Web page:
Our law firm has handled a lot of vertebrae fracture car, motorcycle, and truck accident cases over the last 18 years.
What is the Settlement Value of a Vertebrae Fracture Case?
One study found that the national median award at trial in personal injury cases for a vertebra fracture is $112,537. The median award for multiple vertebrae fractures is almost double the single vertebra amount, $207,000.
This is far lower than our law firm’s average settlement in vertebrae fracture cases. Why? There could be some jurisdictional differences because this is not Maryland data but national data. But they may also be including hairline fractures which are hardly the same thing.
In fact, I assumed these vertebral fracture numbers were low because they excluded cases where there was a spinal cord or head injury. But apparently, 7.5% of the verdicts were in excess of $2,500,000. This likely means they included vertebrae fractures where the spinal cord was implicated, or there was an accompanying head injury.
Almost two-thirds of the cases in the study were motor vehicle accidents, which is the leading cause of spinal injuries in this country. In my law practice, I would say that 90% of our vertebral injuries were from motor vehicle crashes.
Vertebrae Injury Settlements and Verdicts
Here are some sample verdicts in vertebrae injuries over the last four years from around the country. I’ve added as many cases in Maryland as I could find. Many of our cases involved strict confidentiality clauses, unfortunately.
Remember, sample settlements and verdicts alone tells you little the value of your case. But used with other resources, it helps you to appreciate the most likely range of outcomes for your claim.
- 2020: California: $21,513,000 Verdict—A farmworker suffered a cervical spine fracture after a vehicle rear-ended the van that he was a passenger in. He went to the hospital, where doctors performed cervical fusion surgery on him. Despite the surgery, he was now partially quadriplegic and used a wheelchair. His neurosurgeon testified that he was wheelchair-bound for life. The jury awarded the man $21,513,000. Unlike many states including Maryland, California does not have a cap on non-economic damages, a fact that we become clear in the next two cases. That said, I’m sure the medical bills were extremely high and his future medical care needs certainly run in the millions.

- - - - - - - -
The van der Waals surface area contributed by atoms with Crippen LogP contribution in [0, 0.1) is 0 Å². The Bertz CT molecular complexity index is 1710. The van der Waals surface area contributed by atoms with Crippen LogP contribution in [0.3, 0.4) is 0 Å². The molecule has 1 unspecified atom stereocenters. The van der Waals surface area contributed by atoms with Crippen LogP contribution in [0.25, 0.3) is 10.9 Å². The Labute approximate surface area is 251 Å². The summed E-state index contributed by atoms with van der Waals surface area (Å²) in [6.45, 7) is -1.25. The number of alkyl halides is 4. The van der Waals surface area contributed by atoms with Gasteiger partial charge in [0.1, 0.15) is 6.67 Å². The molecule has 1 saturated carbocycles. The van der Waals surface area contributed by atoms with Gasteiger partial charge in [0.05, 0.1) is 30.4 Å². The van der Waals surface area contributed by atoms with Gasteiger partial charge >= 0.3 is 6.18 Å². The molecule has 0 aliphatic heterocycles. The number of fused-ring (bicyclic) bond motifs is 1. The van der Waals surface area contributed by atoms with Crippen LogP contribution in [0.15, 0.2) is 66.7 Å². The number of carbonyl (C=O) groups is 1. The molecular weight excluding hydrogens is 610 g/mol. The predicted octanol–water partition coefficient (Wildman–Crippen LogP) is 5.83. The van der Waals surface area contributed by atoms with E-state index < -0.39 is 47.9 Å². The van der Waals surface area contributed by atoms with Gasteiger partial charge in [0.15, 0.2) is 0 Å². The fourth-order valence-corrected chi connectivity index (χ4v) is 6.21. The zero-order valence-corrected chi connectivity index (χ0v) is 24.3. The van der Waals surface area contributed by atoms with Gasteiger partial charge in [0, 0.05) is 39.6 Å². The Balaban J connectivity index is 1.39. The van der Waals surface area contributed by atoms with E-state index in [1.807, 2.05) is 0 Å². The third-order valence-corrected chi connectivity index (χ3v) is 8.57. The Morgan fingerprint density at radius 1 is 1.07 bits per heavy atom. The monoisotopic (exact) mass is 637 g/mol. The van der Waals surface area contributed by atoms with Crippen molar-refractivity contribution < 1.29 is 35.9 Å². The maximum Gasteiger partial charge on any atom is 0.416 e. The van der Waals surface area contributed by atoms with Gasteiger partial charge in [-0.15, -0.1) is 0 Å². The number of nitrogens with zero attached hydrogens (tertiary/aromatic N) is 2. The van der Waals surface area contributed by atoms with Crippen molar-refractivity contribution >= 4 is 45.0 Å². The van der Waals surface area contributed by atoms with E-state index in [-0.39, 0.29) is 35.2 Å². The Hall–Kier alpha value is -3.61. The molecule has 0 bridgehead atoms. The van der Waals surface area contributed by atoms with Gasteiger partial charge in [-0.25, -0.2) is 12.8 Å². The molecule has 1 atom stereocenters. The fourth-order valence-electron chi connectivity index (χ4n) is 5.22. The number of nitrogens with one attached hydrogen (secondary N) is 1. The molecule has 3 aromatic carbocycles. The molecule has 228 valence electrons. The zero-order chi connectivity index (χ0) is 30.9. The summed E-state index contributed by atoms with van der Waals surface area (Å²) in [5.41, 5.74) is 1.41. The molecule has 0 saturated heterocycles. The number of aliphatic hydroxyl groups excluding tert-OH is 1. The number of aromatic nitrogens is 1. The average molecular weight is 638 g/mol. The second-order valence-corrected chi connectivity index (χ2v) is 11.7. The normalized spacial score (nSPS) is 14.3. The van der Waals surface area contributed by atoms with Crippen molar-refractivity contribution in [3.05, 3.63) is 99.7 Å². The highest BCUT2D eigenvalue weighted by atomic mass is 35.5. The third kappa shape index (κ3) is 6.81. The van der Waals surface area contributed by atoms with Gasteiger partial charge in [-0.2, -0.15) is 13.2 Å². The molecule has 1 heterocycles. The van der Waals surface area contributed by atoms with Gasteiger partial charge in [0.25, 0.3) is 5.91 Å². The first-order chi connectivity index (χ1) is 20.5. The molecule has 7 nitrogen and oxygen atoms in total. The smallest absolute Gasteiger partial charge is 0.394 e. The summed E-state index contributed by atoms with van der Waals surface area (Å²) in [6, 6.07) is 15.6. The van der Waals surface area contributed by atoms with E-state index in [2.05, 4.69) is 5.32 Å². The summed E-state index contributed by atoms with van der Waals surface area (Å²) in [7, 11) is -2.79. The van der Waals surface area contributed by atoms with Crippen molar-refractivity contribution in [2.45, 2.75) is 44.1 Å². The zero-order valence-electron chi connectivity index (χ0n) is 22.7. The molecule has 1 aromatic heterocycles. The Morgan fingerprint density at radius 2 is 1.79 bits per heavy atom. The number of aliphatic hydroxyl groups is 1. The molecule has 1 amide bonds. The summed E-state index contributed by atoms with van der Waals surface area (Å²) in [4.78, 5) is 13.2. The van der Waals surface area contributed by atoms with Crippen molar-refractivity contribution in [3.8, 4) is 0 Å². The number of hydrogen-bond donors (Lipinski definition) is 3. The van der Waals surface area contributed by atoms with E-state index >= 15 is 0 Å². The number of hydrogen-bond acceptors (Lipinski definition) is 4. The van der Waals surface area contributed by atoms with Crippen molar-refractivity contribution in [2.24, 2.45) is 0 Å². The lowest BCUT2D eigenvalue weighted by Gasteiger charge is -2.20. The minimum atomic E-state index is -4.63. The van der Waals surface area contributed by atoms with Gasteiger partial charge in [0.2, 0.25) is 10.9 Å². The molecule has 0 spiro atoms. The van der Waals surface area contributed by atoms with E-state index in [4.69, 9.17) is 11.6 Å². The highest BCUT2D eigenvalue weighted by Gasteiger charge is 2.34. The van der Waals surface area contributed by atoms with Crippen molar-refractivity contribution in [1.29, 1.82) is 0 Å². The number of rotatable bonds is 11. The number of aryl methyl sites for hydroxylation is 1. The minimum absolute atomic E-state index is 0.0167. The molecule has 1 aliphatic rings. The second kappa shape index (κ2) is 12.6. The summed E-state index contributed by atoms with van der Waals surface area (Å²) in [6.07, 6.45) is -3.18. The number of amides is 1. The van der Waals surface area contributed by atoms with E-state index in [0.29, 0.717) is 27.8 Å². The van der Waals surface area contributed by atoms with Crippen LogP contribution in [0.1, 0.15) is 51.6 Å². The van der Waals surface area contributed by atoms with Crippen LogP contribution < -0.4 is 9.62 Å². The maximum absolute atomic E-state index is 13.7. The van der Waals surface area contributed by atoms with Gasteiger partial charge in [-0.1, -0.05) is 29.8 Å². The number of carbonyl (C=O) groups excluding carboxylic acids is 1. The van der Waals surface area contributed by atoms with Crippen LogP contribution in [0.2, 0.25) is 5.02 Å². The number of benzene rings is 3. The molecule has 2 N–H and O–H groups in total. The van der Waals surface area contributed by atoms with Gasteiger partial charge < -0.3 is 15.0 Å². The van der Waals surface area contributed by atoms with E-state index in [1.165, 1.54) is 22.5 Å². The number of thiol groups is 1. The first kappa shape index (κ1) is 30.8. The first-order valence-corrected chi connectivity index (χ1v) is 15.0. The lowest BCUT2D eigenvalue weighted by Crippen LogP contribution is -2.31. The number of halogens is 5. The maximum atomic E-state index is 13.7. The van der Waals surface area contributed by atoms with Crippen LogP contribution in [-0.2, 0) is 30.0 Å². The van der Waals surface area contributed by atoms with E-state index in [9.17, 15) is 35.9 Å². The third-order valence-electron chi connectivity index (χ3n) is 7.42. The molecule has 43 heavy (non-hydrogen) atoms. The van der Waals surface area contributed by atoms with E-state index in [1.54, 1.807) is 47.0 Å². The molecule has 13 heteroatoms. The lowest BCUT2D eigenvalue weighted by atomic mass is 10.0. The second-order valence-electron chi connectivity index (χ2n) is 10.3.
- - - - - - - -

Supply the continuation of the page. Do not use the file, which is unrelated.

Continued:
- 2020: California: $4,875,000 Settlement—A retiree suffered vertebrae fractures at T7, L2, L3, L4, and L5 after a vehicle struck his head-on at an intersection. He also suffered sternum, left ulna, right ilium, and rib fractures. The man underwent multiple surgeries to repair these injuries. He was hospitalized for over 170 days. His counsel contended that he could no longer walk on his own and needed round-the-clock care for life. The case settled for $4,875,000.
- 2020: California: $5,500,000 Verdict – A nursing home resident suffered multiple injuries after a fall. Nursing home Staff was escorting her to an activity right before she fell. She suffered a C1 vertebrae fracture, head trauma, a mild traumatic brain injury. The elderly woman was not a candidate for neck surgery because of her age. She wore a collar for three months instead. She also underwent physical and occupational therapy. Her daughter sued the facility for negligence, seeking recovery for past and future pain and suffering. The jury awarded a $5,500,000 verdict.